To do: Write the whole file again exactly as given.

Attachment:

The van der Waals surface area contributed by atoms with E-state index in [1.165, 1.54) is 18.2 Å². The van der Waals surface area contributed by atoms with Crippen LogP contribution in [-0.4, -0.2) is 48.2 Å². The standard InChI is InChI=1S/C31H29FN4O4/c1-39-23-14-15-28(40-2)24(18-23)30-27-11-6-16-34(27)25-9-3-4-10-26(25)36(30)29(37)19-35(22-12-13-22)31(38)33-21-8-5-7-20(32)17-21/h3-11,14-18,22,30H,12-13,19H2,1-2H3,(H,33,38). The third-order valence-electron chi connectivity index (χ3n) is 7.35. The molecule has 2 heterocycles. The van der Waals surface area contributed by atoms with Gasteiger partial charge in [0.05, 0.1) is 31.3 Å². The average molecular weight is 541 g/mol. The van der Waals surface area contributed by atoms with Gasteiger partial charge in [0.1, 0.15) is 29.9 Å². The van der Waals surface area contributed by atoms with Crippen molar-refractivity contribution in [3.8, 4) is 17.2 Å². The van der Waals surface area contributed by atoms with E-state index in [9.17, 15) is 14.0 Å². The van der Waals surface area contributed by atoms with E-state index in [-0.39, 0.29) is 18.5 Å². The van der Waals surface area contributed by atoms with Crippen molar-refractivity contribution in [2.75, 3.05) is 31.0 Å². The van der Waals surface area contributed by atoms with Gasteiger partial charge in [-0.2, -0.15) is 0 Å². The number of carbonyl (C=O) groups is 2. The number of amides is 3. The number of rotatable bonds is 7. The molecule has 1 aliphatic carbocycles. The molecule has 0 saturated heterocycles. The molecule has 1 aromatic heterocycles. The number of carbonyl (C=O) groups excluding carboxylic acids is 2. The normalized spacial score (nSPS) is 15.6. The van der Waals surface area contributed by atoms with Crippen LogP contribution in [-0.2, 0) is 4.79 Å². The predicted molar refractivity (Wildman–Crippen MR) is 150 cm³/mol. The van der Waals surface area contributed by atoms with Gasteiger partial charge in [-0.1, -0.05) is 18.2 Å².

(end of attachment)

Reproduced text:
The van der Waals surface area contributed by atoms with E-state index in [1.165, 1.54) is 18.2 Å². The van der Waals surface area contributed by atoms with Crippen LogP contribution in [-0.4, -0.2) is 48.2 Å². The standard InChI is InChI=1S/C31H29FN4O4/c1-39-23-14-15-28(40-2)24(18-23)30-27-11-6-16-34(27)25-9-3-4-10-26(25)36(30)29(37)19-35(22-12-13-22)31(38)33-21-8-5-7-20(32)17-21/h3-11,14-18,22,30H,12-13,19H2,1-2H3,(H,33,38). The third-order valence-electron chi connectivity index (χ3n) is 7.35. The molecule has 2 heterocycles. The van der Waals surface area contributed by atoms with Gasteiger partial charge in [0.05, 0.1) is 31.3 Å². The average molecular weight is 541 g/mol. The van der Waals surface area contributed by atoms with Gasteiger partial charge in [0.1, 0.15) is 29.9 Å². The van der Waals surface area contributed by atoms with Crippen molar-refractivity contribution in [3.8, 4) is 17.2 Å². The van der Waals surface area contributed by atoms with E-state index in [9.17, 15) is 14.0 Å². The van der Waals surface area contributed by atoms with E-state index in [-0.39, 0.29) is 18.5 Å². The van der Waals surface area contributed by atoms with Crippen molar-refractivity contribution in [2.75, 3.05) is 31.0 Å². The van der Waals surface area contributed by atoms with Gasteiger partial charge in [-0.2, -0.15) is 0 Å². The number of carbonyl (C=O) groups is 2. The number of amides is 3. The number of rotatable bonds is 7. The molecule has 1 aliphatic carbocycles. The molecule has 0 saturated heterocycles. The molecule has 1 aromatic heterocycles. The number of carbonyl (C=O) groups excluding carboxylic acids is 2. The normalized spacial score (nSPS) is 15.6. The van der Waals surface area contributed by atoms with Crippen LogP contribution in [-0.2, 0) is 4.79 Å². The predicted molar refractivity (Wildman–Crippen MR) is 150 cm³/mol. The van der Waals surface area contributed by atoms with Gasteiger partial charge in [-0.1, -0.05) is 18.2 Å².